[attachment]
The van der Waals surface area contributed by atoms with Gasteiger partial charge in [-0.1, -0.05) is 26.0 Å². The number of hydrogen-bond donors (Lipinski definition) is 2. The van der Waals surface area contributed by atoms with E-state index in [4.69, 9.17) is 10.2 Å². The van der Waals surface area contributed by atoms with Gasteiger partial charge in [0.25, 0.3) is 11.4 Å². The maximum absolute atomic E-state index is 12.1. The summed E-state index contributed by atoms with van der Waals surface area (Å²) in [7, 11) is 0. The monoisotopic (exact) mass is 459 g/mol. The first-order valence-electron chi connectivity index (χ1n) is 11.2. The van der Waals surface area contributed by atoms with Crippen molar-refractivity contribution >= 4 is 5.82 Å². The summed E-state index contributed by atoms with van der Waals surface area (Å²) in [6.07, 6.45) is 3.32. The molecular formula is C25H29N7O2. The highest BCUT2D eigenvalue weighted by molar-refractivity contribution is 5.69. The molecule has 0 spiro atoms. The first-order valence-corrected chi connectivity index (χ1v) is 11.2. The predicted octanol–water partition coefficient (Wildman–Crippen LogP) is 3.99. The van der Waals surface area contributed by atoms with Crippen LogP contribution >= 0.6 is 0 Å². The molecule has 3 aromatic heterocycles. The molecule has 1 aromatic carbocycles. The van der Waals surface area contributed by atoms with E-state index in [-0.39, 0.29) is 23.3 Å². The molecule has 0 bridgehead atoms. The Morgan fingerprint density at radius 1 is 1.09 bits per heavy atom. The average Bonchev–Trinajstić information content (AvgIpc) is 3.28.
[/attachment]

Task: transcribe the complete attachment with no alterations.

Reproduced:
The van der Waals surface area contributed by atoms with Gasteiger partial charge in [-0.1, -0.05) is 26.0 Å². The number of hydrogen-bond donors (Lipinski definition) is 2. The van der Waals surface area contributed by atoms with E-state index in [4.69, 9.17) is 10.2 Å². The van der Waals surface area contributed by atoms with Gasteiger partial charge in [0.25, 0.3) is 11.4 Å². The maximum absolute atomic E-state index is 12.1. The summed E-state index contributed by atoms with van der Waals surface area (Å²) in [7, 11) is 0. The monoisotopic (exact) mass is 459 g/mol. The first-order valence-electron chi connectivity index (χ1n) is 11.2. The van der Waals surface area contributed by atoms with Crippen molar-refractivity contribution >= 4 is 5.82 Å². The summed E-state index contributed by atoms with van der Waals surface area (Å²) in [6.07, 6.45) is 3.32. The molecular formula is C25H29N7O2. The highest BCUT2D eigenvalue weighted by molar-refractivity contribution is 5.69. The molecule has 0 spiro atoms. The first-order valence-corrected chi connectivity index (χ1v) is 11.2. The predicted octanol–water partition coefficient (Wildman–Crippen LogP) is 3.99. The van der Waals surface area contributed by atoms with Crippen LogP contribution >= 0.6 is 0 Å². The molecule has 3 aromatic heterocycles. The molecule has 1 aromatic carbocycles. The van der Waals surface area contributed by atoms with E-state index in [-0.39, 0.29) is 23.3 Å². The molecule has 0 bridgehead atoms. The Morgan fingerprint density at radius 1 is 1.09 bits per heavy atom. The average Bonchev–Trinajstić information content (AvgIpc) is 3.28.